Denver news in 5 minutes: What you need to know today, March 22

Boys and a teacher from Clayton College look on as a man operates a printing press at the Denver Post printing plant in Denver, Colorado on Jan. 8, 1913. (Western History & Genealogy Dept./Denver Public Library)

Hi. Sometimes, I delay working on my best ideas because I’m afraid they won’t turn out to be that great — and, also, because they’re harder than my crappy ideas. Am I the only one? Let me know. Meanwhile, some news.

Boys and a teacher from Clayton College look on as a man operates a printing press at the Denver Post printing plant in Denver, Colorado on Jan. 8, 1913. (Western History & Genealogy Dept./Denver Public Library)
Boys and a teacher from Clayton College look on as a man operates a printing press at the Denver Post printing plant in Denver, Colorado on Jan. 8, 1913. (Western History & Genealogy Dept./Denver Public Library)

Development:

The Broncos are working with the city of Denver to develop a plan to transform half of the surface parking lots around Sports Authority Field at Mile High into a neighborhood. (Denverite)

The “River Mile” project, which eventually would replace Elitch Gardens, could one day be home to 15,000 people, its developer said. Allan reports. (Denverite)

Low-income tax credits are one of the main ways of funding affordable housing. Their value is likely dropping due to the new tax law. (Affordable Housing Finance)

Another homeowner says they could be forced to sell because they didn’t realize they bought an income-restricted house. Brandon Rittiman and Anna Staver report. (9News)

Learning:

Denver parents of students with disabilities are concerned about a planned reorganization of the school district’s special education department. Melanie Asmar reports. (Chalkbeat)

The Center for Colorado Women’s History opened inside the Byers-Evans House, where it’s surrounded by institutions Anne Evans helped build. Ashley reports. (Denverite)

Beasts of the west:

Exciting moose news: there are more and more of them in Rocky Mountain National Park. Probably someone’s been giving them muffins. (AP)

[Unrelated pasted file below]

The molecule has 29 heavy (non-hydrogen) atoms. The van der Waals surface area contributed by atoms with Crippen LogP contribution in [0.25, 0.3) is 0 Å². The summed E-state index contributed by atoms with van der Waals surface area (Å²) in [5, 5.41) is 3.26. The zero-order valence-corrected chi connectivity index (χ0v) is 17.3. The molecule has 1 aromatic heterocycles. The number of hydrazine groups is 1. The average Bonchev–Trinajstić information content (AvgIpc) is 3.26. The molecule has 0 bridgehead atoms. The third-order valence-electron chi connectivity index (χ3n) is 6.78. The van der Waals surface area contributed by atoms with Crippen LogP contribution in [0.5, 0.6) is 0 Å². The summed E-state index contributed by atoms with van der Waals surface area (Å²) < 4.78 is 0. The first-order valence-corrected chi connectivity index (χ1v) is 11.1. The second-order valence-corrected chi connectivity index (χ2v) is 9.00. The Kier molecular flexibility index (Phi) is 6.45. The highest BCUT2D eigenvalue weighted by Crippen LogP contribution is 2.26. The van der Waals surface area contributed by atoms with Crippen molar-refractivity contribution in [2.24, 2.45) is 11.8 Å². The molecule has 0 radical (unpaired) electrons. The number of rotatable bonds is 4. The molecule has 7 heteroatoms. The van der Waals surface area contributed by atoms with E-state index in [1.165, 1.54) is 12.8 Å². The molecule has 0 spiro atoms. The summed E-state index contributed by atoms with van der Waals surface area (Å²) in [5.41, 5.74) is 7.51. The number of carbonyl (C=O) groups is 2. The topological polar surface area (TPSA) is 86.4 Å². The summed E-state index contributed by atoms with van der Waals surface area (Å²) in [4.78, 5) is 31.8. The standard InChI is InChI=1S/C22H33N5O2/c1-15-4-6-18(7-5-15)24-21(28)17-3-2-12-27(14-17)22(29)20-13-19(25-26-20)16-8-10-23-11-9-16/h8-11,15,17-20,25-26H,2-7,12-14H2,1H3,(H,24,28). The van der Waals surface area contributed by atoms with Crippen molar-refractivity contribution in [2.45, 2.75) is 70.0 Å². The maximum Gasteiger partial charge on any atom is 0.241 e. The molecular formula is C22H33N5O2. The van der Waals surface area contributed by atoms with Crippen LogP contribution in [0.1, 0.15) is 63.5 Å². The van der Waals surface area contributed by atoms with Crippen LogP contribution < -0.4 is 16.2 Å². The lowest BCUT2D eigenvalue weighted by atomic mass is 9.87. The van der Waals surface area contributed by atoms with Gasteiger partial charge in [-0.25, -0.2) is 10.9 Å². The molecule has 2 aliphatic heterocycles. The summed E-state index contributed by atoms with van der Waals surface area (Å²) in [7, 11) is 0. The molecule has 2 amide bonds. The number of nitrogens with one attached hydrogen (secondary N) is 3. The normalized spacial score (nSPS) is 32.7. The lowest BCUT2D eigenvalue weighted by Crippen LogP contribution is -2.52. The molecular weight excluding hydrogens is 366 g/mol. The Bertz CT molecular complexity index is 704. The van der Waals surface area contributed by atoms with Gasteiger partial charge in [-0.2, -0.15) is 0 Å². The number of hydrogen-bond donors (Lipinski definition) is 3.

Bison are roaming the Soapstone Prairie Natural Area near Fort Collins, and scientists are cleaning disease from their sperm. Stephanie Daniel reports. (KUNC)

Transportation:

The Colorado Senate may have a compromise on a plan to raise debt for road fixes. Sam Brasch on the ones and twos. (CPR)

Regulators should vote next week on whether to allow the G Line to open. A John Aguilar joint. (DP)

The zoo:

The Denver Zoo is looking at its first admission fee increase since 2014. Adult tickets would rise from $17 to $20, while children’s tickets would go from $12 to $14 and seniors from $14 to $17. The Denver City Council would have to approve. Vicente Arenas reports. (KDVR)

Media:

Sadly, we’re learning of the first people to leave or be laid off from The Denver Post in this latest round of cuts. So far, it’s Kourtney Geers, the director of digital news production, and Jason Blevins, a staff writer who has covered adventure sports and other outdoors issues.

Andrew Kenney

Author: Andrew Kenney

Andrew Kenney writes about public spaces, Denver phenomena and whatever else. He previously worked for six years as a reporter at The News & Observer in Raleigh, N.C. His most prized possession is his collection of bizarre voicemail. Leave him one at 303-502-2803, or email akenney@denverite.com.